A new pair of wrinkles has appeared beneath my breasts. I don’t see what Dan loves about my body. He’s still crazy like a puppy about me naked and with full clothes on me that he wants to take off immediately. I touch the skin, rubbing these wrinkles, in hope they are temporary. No. It’s my age, I guess. Besides the new wrinkles and some stretch marks on my back, I am more or less in a good shape. Not that I am a model, but two yoga lessons per week keep my body together.
A new dark blue dress cages my body in a gorgeous shell of soft silk. Simple and effective. What more does it need to have? Dan will love it. He is a teenage boy who continues to have an affection for almost a middle-aged woman. He can’t miss a single part of my body while having a petting prelude. Even when I was sick when I had the most atrocious look possible that screams, “I am a shapeless bag of bacteria and viruses,” he still had an affection. No disgusts with my bad breath, sweaty pale skin or unshaved prickly legs. It seemed as if I was even more attractive to him.
A new dress needs a new set of underwear. I still have an hour until we meet at our apartment. I’ll be in time. I take off the dress and put on my own clothes. At least, I am in France, where the body of every woman is appreciated and recognized by all lingerie manufacturers.
I open the door with a key and enter the hall. Lynn opened the windows for the last blows of a warm wind before the rain. No. Not for that. My nose feels the smoke. Lynn stands near the opened window and stubs out a cigarette. She’s in a new blue dress. It’s pleasure to touch it but she hits my hand, asking me to wash them and take a shower. “I’ll prepare everything, you can take as much time as you need.” She shows me and kisses my cheek. I smile at her and deal with an idea to wait for the beginning of the special day for several minutes more. I take off my jacket and pants and socks. They are clean, but I take a suit from a bag, to wear it after the shower. A towel is on my pillow in a bedroom. I take it. Near the door to a bathroom, two shotguns stand, with two shells on a windowsill. I wonder what would have happened if we hadn’t been deaf and had evacuated with everyone.
Dan notices our shotguns. He starts grieving. I should not have put them there. It might ruin the day. I approach him and touch his shoulder, so he can turn his head. Dan looks at me. I hug him as much as I physically can. I can’t hide my tremor. I can’t hide how many cigarettes I have smoked while waiting for him and preparing everything. I don’t want to. He takes a deep breath and smiles at me. “I know. I accept this. I just love you.” I give him a kiss full of hope, but he turns it into a sorrowful one. I can’t blame him.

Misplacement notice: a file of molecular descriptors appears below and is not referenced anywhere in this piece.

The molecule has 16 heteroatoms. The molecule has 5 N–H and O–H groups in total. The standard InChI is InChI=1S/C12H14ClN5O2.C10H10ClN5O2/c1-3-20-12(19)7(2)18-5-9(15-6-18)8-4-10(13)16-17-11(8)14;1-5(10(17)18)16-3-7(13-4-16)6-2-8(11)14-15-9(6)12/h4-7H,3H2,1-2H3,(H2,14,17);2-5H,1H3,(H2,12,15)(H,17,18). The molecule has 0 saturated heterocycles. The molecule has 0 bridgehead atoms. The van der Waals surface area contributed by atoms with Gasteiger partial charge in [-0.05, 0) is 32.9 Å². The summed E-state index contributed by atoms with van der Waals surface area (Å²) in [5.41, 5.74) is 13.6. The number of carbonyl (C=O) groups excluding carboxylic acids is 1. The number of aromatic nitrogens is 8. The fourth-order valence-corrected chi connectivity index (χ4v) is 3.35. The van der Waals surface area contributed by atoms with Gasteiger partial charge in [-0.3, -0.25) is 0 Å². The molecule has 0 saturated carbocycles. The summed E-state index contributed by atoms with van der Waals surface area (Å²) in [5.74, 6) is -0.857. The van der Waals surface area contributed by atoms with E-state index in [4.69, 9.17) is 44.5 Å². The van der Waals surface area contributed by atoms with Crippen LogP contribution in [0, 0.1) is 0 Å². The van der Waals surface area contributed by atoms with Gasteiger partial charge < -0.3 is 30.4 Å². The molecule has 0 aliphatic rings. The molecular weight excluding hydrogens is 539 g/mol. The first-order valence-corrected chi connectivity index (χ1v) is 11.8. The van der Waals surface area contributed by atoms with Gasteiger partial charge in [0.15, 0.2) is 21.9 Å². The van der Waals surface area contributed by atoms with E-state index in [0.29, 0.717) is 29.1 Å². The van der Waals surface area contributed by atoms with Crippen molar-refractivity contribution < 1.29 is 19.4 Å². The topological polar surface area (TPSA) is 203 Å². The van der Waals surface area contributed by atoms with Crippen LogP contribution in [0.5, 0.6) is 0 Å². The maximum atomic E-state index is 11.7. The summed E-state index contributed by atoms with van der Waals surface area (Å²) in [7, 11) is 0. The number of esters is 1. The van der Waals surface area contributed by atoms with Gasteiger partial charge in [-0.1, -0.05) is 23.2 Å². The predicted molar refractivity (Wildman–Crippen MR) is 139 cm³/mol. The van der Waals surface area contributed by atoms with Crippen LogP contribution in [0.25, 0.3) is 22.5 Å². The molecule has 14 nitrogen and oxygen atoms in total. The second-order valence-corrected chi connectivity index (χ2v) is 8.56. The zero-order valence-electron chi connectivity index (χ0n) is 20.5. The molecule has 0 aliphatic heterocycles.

She moves a muzzle of a shotgun closer to her chest, so it can blow up her heart. The heart I forced to move faster several minutes ago, the chest that still burns with my touches. Lynn puts a shotgun beneath my jaw. She and I have eyes full of heavy and burning tears. She starts to count. I read her lips. “One. Two. I love you. Three.” She closes her eyes, while I pull the trigger and something licked me on my neck. A cloud of blood settles down in the sunlight on my face. The white sheets turn black under her body. She doesn’t breathe. I can. A feeling of something acidic that eats my skin and flesh appears, revealing a torn piece of a neck. Blood fills my stomach, leaving my brain sane enough to see the dead body of my buried happiness, which I killed myself.
Artist Statement – Mykyta Myroshnikov
I have written seriously for a year only. Before that, I wrote professionally for my work as a narrative designer but it was a completely different style of writing. I think writing is the most challenging task to do in this world and I want to be at least good at it. The writing for me is a ritual of exploration and seeking answers to many questions. Everyone has their own difficult moments in life and during these moments we show who we are. The embarrassing, anxious, sweet, mesmerizing, insane, miserable, and furious moments in our lives are interesting as well as being unique.
I want my writing to be interesting and to consist of these different moments. I want to show that people can still enjoy tenderness during the last second of the planet’s existence, or that they are still able to make the right decision when they are drowning, or that they might be both anxious and happy simultaneously; these are universal types of experience. I want to show that there is always something good, even in the darkest moments in life.
“The Waves Still Whisper Lullabies” is about a lost happiness. Sometimes you return to retrospectively analyze some moments in life and maybe you think you did everything fine or maybe not. But even events that are connected to happiness are often painful, as one constantly thinks life might have been better if he or she had done something differently. So this story explores events after happiness is achieved but then is cut down by a powerful external factor, one the reader is not privy too. However, despite this external factor, the characters succeed in preserving the happiness that was once so promising and ambitious.
About the Author – Mykyta Myroshnikov
Mykyta Myroshnikov is a native of Kharkiv, Ukraine. He has been learning to write fiction for several years now. While attending Ivan Franko National University of L’viv, he began to work for a university journal. After leaving the university, he worked as a narrative designer for an indie-game studio before moving on to focus on writing. His work focuses on human behavior in its most shameful, saddest, but also grounded moments in combination with fictionalized events. *”The Waves Still Whisper” Lullabies was previously published in Chaleur Magazine.
Did you like this story by Mykyta Myroshnikov? Read more fierce fiction, like:
Someone to Watch My Back
The Prisoner: Free at Last
Scented Beans Destroy Themselves